The truth of art is in its ethics. The truth of the artist is thus linked to time: with the passing of the years, ethics are changed by history. It is necessary for ethics, just as it is for art, to be set into the context and historic time frame that they belong to. Art has the opportunity to foresee and identify the inevitable evolution of ethical issues, with all that follows, even before they change.
Giuseppe Stampone participates at the international group exhibition “Het Vlot. Kunst is (niet) eenzaam / The Raft. Art is (not) Lonely” in the second edition of the international triennial exhibition in Ostend, Belgium.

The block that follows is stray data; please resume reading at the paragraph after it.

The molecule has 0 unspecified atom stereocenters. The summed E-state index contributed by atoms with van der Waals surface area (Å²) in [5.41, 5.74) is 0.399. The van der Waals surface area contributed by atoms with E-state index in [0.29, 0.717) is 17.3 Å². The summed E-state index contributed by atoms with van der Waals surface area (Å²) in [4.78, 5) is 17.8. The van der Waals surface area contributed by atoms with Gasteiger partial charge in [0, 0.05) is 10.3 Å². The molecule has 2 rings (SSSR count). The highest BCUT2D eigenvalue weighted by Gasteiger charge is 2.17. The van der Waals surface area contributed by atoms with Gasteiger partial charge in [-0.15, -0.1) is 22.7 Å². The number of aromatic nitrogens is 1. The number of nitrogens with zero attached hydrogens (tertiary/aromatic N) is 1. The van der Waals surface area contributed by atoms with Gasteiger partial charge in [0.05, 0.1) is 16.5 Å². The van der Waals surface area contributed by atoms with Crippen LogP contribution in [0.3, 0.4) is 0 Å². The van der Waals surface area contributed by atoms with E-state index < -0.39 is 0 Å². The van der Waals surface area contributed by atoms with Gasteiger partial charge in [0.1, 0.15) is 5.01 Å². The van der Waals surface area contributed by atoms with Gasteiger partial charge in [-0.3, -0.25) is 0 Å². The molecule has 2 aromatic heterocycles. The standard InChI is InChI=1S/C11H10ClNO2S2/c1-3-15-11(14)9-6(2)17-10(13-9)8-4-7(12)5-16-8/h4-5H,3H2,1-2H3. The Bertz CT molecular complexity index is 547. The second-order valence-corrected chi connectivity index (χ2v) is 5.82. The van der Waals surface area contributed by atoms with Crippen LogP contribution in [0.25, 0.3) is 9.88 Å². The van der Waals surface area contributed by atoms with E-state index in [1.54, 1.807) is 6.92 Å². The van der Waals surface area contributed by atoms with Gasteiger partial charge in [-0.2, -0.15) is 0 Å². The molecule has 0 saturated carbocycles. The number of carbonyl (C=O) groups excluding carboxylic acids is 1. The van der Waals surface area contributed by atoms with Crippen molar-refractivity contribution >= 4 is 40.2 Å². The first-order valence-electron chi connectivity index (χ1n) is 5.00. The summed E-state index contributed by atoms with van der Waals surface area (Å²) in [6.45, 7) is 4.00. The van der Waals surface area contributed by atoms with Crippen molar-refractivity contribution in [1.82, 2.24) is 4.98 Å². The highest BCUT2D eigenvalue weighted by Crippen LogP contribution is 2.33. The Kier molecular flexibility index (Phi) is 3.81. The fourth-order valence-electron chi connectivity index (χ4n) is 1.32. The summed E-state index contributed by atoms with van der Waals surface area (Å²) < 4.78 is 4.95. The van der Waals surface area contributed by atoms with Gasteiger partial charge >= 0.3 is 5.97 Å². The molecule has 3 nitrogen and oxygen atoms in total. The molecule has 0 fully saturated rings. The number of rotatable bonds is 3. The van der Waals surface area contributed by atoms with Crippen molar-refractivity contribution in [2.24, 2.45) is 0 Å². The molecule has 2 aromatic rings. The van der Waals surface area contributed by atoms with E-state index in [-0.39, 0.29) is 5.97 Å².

Curated by Jan Fabre and Joanna De Vos the exhibition runs from October 22, 2017 to April 15, 2018
Galerie Teniers: Kerkstraat 11/38, 8400 Oostende, Belgium.
Tuesday to Friday | 10 am - 6 pm
Saturday to Sunday | 2pm to 6pm